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It is a characteristic of a certain kind of academic writing (or amateurish misconceptions thereof) to join prepositions by conjunctions with only one object. Some examples:

The realization of the good of all in and through the act of each is the social ideal. (Practical Ethics, William DeWitt Hyde)

Or the common idiom: "in and of itself".

Are there any examples in classical literature of two prepositions being joined by a conjunction with the same object?

Obviously, I am not interested in cases like "per ipsum, et cum ipso, et in ipso."

A word search for "in et" (with word boundaries) shows only result where "in" is treated as a noun, i.e. "the word in."

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    Interesting question! It might be useful to search a text corpus for patterns like "in X et per X" (with any two prepositions), where the X's are the same. If this is common, then one could argue that it is the idiomatic option for "in et per X". I lack the aptitude to make such searches. – Joonas Ilmavirta Dec 20 '16 at 22:29
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    The Vulgate is full of "in X et per X". Post-classical, though – Rafael Dec 21 '16 at 13:31
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    Dubious: DRN 2.393: aut quia ni mirum maioribus est elementis / aut magis hamatis inter se perque plicatis. This could be analysed as an adverb. I think the problem is that prepositions and adverbs are not entirely separate in Latin/Greek, and I think in in your example could be analysed as an adverb as well, if we should ignore traditional terminology for English momentarily and analyse it with the same lack of separation in mind. – Cerberus Dec 24 '16 at 5:48
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    Varro, Res Rusticae, 1.35.2.5: dum in xv diebus ante et post brumam, ut pleraque, ne facias. I think this one is incontrovertible [strange how we spell this word with a -t-, incidentally]. It seems necessary to interpret ante as ante brumam, or it wouldn't make sense to me. – Cerberus Dec 24 '16 at 6:17
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    @Cerberus 's Varro example is the only example of this phenomenon in the Oxford Latin Syntax, which calls it "very rarely attested": books.google.com/… – TKR Dec 29 '16 at 0:02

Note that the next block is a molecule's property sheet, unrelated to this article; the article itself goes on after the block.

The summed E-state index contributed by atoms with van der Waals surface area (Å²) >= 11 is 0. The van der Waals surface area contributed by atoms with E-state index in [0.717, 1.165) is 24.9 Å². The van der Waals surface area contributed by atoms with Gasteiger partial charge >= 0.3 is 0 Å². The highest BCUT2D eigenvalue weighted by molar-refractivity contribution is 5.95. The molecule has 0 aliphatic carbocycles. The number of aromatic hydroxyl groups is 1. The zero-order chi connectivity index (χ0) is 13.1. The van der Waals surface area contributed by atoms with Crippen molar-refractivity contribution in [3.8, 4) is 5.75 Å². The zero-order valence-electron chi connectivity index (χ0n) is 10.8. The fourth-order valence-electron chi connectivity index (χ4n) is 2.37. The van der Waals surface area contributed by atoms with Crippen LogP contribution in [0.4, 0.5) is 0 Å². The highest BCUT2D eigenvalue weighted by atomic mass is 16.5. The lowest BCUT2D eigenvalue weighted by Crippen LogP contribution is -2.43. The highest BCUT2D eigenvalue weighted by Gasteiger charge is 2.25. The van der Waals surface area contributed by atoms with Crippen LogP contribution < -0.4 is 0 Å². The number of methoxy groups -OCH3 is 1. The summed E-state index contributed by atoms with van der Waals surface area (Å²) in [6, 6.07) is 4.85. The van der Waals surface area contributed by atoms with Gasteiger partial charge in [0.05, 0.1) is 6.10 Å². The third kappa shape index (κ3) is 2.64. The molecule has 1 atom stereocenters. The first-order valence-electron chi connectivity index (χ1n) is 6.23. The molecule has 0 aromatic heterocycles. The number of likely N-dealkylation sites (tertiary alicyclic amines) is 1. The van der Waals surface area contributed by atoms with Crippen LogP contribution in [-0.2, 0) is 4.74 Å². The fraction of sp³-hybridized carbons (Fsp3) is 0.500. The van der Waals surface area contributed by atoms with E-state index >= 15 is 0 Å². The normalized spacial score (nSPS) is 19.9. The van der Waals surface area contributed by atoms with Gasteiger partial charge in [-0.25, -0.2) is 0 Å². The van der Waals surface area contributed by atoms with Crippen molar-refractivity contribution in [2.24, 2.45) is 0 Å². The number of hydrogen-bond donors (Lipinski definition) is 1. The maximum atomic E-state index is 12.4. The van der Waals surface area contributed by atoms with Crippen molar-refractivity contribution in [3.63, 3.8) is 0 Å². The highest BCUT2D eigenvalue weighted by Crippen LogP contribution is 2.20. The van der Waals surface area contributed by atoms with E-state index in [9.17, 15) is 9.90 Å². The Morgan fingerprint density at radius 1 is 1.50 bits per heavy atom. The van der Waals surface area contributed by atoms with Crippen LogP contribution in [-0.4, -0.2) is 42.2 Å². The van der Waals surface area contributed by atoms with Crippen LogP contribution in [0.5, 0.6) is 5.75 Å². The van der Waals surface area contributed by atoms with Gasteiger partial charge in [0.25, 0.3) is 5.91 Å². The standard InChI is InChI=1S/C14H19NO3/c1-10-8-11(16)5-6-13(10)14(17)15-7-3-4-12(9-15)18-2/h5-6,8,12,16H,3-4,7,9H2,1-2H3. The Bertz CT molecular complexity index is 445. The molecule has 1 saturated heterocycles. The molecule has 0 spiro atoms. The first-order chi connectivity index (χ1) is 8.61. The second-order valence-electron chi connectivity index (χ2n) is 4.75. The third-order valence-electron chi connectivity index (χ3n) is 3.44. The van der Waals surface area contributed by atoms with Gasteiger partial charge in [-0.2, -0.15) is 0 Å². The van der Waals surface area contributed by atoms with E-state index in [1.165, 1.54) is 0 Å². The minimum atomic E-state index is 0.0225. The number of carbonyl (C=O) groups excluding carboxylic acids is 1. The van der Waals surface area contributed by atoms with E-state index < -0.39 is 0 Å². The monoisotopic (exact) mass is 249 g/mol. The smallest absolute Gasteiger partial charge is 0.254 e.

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DRN 2.393: aut quia ni mirum maioribus est elementis / aut magis hamatis inter se perque plicatis.

This one is somewhat dubious. It could be analysed as an adverb. I think the problem is that prepositions and adverbs are not entirely separate in Latin/Greek, and I think in in your example could be analysed as an adverb as well, if we should ignore traditional terminology for English momentarily and analyse it with the same lack of separation in mind.

Aeneid 4.671: Karthago aut antiqua Tyros, flammaeque furentes / culmina perque hominum uoluantur perque deorum.

You might call this simple ellipsis, because only the head of the object of the two prepositions is absent after the second preposition—but, then, isn't what you're after really ellipsis of a prepositional object?

Cicero, Rhet. Her. [sp.], 4.68.16: Id fieri poterit, si, quae ante et post et in ipsa re facta erunt, conprehendemus.

Here the same applies as in my quotation from Lucretius above.

Varro, Res Rusticae, 1.35.2.5: dum in xv diebus ante et post brumam, ut pleraque, ne facias.

I think this one is incontrovertible [strange how we spell this word with a -t-, incidentally]. It seems necessary to interpret ante as ante brumam, or it wouldn't make sense to me.

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